By Christine Venzon
When it comes to financial planning, I would love to see my assets in the toilet. The composting toilet, to be specific. Maybe I should explain.
Like most people, I try to squirrel away something for my future. Even now my savings are quietly earning interest in a brokerage account and similar investment “vehicles.” For example, the IRA that’s going to finance my 17th-century villa in Tuscany is a mutual fund, a package of stocks in profitable sectors like pharmaceuticals, information technology, and something called consumer discretionary (which I think means caramel lattes).
What’s more, this fund is a sustainable, responsible investment. It’s assembled with an eye to social and environmental impacts as well as profit. Companies that pay workers a living wage and help improve their local communities get preference. Employers who dump sewage in waterways and use child labor don’t stand a chance.
Yet a company may be too idealist to qualify as well. Even managers of socially responsible funds have to pay attention to the bottom line, to balance doing good with making money. Unlike high-profile philanthropists like Bill Gates or Bono, I expect some return on my investment. And so my annual report features graphs to show that my fund performs competitively with others in the vaunted Lipper Indexes (a sampling of representative “products” chosen through a formula only slightly less complicated than the U.S. tax code).
Which brings me back to composting toilets. Composting toilets score high on the human welfare index. They use little or no water and covert human waste to fertilizer for farming. They are appropriate technology for developing countries, where roads, sewers, and other infrastructure needed for clean water are nonexistent; and gutters, waterways, and roadside ditches serve for washing, drinking, and toileting combined; and where, according to the World Health Organization, malnutrition and bacterial, viral, and parasite infections contracted through contaminated water claim some 2.4 million lives annually.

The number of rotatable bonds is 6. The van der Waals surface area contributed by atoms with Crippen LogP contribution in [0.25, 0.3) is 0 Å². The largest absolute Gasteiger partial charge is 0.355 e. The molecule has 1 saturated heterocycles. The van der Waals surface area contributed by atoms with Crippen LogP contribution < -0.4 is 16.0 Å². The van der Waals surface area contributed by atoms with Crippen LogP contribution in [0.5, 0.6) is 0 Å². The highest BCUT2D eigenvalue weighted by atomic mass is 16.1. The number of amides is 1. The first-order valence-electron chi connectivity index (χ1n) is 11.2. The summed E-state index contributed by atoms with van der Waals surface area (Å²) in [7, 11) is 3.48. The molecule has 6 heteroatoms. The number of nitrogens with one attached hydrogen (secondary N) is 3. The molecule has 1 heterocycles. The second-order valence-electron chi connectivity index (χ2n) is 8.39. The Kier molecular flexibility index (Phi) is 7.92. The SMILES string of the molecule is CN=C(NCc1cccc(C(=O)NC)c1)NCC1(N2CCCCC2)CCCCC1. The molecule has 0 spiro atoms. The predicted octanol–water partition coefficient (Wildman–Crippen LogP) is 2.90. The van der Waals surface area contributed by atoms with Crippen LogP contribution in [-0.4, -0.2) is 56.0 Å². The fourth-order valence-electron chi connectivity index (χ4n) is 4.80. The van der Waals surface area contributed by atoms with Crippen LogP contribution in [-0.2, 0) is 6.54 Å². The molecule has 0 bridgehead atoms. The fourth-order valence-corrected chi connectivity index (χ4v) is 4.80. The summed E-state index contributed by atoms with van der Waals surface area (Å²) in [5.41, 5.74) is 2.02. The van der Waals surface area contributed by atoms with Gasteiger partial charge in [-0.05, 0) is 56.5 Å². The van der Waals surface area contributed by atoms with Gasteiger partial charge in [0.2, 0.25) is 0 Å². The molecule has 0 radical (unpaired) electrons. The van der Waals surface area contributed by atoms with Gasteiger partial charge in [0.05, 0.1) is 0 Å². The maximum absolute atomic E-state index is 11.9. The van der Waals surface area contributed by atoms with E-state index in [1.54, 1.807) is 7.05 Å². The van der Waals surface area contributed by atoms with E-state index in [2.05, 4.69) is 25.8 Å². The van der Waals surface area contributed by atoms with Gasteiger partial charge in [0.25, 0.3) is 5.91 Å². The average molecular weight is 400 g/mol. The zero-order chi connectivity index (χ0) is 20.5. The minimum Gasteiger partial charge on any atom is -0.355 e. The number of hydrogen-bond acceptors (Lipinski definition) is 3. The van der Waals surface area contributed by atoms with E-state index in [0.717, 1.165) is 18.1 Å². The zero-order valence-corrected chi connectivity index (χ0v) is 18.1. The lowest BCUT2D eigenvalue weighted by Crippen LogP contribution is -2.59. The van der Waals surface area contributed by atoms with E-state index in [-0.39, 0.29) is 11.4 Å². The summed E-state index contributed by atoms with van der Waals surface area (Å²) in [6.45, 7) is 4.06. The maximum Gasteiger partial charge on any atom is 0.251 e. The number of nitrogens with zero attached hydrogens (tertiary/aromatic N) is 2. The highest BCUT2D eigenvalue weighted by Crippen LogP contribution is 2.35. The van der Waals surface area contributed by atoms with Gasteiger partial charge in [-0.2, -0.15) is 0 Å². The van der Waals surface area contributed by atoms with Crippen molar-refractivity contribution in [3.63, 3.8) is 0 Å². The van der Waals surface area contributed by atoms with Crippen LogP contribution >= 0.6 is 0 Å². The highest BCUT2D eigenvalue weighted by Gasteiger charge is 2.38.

They pay off too, in improved, more productive lives. By reducing illness, access to clean water could mean 270 million more school days for children and 20 billion working days for adults each year worldwide. It would boost economies by the equivalent of $63 billion, while saving aid agencies $7 billion and individuals $340 million in health care costs.
But for the investor, there’s no profit in composting toilets. Relatively few people in wealthier countries want them. The people who desperately need them can’t pay a lot for them. Including a composting toilet maker in a portfolio would drag down its value. And so, my fund’s assets are not in composting toilets.
It’s a Catch-22 that makes me want to occupy something: if you overload the lifeboat, everyone will drown; you have to take care of yourself now in order to take care of others later. If my IRA keeps perking along, I can write a check to CARE or Save the Children, in anticipation of my big payout when I hit age 70.5. Meanwhile, a lot of people are dying for lack of composting toilets.
Raising a Prophet or Profit?
The first-century Jews faced the same dilemma. Work was a necessity from the start; even the Garden of Eden needed hoeing (Genesis 2:15). And every gift, every offering, from the grains burnt on the altar of sacrifice, to the gold and silver used to build the temple, had to be acquired through work or trade before it could be given.